Using WordPress Pages like a Pro

You know the drill.

We’ve all read countless WordPress articles that define the different areas and features — Posts, Pages, Tags, Categories, and the like — but rarely do these articles offer practical examples about how the novice to intermediate WordPress user can best utilize these features.

In this article, we’ll be walking through some not-so-obvious uses of Pages in WordPress to accomplish tasks on your site. One of the biggest differentiators between Posts and Pages in WordPress is that Posts are typically used to display content in chronological order, whereas content on Pages remains relatively static.

Let’s examine five great uses of Pages:

About, Services, and Contact Pages: The Usual Suspects

A "No Sidebars" Page Template in WordPress

A "No Sidebars" Page Template in WordPress

Sounds familiar, right? These are the standard uses of Pages in WordPress. Heck, this is even the formula I stuck to with my site! A few characteristics of most static WordPress Pages are as follows:

  • Comments are typically disabled
  • A “No sidebars” page layout
  • Comprehensive or specific information included

Why should you care?
While there’s nothing wrong with using Pages in this way, you will want to consider thinking more deeply about the needs of your audience at some point. The examples below show how the pros are using Pages for marketing, sales, promotion, and information-sharing in smart and unique ways.

Affiliate marketing

Affiliate marketing is a marketing practice in which a business rewards one or more affiliates for each visitor or customer brought about by the affiliate’s marketing efforts. Examples include rewards sites, where users are rewarded with cash or gifts, for the completion of an offer, and the referral of others to the site. (source)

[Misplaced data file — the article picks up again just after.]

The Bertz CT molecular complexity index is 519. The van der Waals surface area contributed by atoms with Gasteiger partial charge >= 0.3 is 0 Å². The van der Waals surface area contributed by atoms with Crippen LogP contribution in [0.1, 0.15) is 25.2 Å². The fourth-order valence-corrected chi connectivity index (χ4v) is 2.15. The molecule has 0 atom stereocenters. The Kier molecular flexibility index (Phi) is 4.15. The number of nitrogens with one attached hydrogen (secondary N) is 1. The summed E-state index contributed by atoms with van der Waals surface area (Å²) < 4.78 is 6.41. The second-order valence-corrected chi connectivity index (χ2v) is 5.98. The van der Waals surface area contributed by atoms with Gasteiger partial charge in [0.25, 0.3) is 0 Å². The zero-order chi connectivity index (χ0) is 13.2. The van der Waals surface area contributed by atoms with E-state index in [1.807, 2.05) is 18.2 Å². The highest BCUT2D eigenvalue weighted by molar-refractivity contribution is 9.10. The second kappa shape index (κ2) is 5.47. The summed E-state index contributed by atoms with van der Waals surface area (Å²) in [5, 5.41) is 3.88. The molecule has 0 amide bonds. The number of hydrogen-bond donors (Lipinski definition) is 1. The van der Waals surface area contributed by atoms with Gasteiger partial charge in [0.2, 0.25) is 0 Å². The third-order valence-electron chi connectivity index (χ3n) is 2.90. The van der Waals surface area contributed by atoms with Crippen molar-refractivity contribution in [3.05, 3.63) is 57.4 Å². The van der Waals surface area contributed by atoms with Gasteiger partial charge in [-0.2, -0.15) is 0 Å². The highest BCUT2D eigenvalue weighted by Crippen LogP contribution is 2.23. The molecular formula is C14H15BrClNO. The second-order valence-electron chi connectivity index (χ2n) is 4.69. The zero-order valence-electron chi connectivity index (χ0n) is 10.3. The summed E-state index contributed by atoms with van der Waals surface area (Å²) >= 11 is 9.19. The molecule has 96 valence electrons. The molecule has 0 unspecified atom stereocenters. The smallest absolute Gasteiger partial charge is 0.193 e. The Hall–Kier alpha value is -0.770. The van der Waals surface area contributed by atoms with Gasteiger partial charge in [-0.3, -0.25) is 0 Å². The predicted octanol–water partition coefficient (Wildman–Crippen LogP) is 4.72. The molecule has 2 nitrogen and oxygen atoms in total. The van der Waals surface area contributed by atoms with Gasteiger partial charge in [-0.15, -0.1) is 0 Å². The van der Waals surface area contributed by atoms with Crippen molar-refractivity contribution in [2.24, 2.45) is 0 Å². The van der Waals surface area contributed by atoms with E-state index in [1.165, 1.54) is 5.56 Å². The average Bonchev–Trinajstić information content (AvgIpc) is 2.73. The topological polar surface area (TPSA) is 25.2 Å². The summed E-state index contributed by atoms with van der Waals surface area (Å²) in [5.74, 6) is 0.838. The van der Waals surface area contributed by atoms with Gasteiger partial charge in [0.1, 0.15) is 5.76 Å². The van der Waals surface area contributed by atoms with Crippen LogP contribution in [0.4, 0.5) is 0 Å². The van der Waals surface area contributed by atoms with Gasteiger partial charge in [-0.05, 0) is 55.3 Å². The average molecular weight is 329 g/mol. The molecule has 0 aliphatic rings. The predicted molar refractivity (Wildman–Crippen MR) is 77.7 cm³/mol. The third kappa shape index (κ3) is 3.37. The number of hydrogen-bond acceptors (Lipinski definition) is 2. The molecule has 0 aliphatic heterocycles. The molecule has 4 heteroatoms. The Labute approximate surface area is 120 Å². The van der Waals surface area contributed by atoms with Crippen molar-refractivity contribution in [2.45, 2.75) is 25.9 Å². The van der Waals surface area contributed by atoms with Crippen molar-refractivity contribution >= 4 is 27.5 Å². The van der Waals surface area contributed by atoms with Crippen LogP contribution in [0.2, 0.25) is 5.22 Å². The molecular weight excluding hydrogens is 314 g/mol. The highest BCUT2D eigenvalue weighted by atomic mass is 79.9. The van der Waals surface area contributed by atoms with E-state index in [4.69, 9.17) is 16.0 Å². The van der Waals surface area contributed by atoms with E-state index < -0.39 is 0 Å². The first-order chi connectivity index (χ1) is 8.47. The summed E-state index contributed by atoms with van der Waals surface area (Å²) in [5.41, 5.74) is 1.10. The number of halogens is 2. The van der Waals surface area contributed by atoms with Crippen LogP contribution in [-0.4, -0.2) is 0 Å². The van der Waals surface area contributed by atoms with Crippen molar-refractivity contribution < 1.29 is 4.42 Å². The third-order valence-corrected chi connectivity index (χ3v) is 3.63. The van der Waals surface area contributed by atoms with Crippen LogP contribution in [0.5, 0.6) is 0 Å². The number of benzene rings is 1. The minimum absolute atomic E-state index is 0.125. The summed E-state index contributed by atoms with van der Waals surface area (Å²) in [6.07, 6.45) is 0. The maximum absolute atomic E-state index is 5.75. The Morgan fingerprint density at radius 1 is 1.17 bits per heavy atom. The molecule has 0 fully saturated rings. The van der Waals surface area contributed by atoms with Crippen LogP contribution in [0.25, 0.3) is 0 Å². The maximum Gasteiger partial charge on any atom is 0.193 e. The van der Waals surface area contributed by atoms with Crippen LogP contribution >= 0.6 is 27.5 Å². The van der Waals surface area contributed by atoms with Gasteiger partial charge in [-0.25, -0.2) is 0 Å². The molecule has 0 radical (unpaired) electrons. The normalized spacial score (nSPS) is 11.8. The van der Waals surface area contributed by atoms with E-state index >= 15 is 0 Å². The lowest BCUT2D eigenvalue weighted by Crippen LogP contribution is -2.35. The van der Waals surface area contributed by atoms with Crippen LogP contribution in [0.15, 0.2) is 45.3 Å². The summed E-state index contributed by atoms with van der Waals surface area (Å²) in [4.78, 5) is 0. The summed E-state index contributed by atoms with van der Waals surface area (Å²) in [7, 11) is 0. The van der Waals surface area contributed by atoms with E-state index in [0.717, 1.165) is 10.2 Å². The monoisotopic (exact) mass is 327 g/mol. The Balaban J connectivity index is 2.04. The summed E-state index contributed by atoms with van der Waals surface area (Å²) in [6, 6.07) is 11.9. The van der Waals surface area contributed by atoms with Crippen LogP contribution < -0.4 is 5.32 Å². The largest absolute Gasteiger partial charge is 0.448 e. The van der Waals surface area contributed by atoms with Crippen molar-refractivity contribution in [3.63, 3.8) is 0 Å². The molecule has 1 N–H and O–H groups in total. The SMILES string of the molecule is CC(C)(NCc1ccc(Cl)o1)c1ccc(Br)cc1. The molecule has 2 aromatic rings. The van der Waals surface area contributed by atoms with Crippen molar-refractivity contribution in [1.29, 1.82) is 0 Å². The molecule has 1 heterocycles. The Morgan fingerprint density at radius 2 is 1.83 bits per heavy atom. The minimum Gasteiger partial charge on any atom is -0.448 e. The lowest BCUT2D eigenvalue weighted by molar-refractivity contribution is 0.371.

Chris Pearson: Web Hosting
Thesis Theme creator Chris Pearson is using a page on his site to promote his web hosting provider,, and AN Hosting. Chris uses the art of storytelling and very clear calls to action on this page.

Aaron Brazell: The WordPress Bible
Aaron Brazell is the author of the WordPress Bible and has a short, informational page on his site that announces the book to visitors and lets them know how they can purchase it. Note the Tweetmeme button that gives readers the opportunity to easily share the page on Twitter if they’re so inclined.

Cornerstone content

To rank well in search engines (and to make life easier for human visitors to your site), you might want to consider creating your cornerstone or flagship content and provide first-time visitors with links to these articles. Cornerstone content is high-quality and gives the reader an idea of the topic or topics about which your site can be more easily categorized.

Brian Clark: Copywriting 101
Brian Clark of Copyblogger practically wrote the book on cornerstone content. He was able to dominate an extremely competitive set of search results in less than a year using this smart and well-crafted approach.

Derek Halpern: Online Sales 101

There should be a clear call to action leading visitors to your Cornerstone Content Page(s)

There should be a clear call to action leading visitors to your Cornerstone Content Page(s)

Derek Halpern might not be the most well-known internet marketer, but he’s certainly among the most successful.

Derek’s 5-Part Online Sales Article Series is a case study in effective marketing copy and utilizing a page to accomplish a specific task. In this case, it’s linking to his article series and encouraging visitors to join his mailing list.

Information resources

An effective way of building valuable content for your blog’s readers is to put together comprehensive information resources. These can be as simple as linked lists or elaborate as professionally edited video and content. Users will bookmark this content and continually have a reason to return to your site. An added benefit is that depending on the content and your site’s niche, you could very well become an authority in your space.

Nick Reese: Blog Hosting 101
Right here on Art of Blog, Nick Reese has put together a page on web hosting that’s intended to offer visitors a comprehensive look at the three most popular hosting options. The page features a high-quality and informative video on the topic which makes it even more valuable to newcomers.

Pages should be included in your navigation

Pages should be included in your navigation and linked to often

Paul Stamatiou: Stuff I Use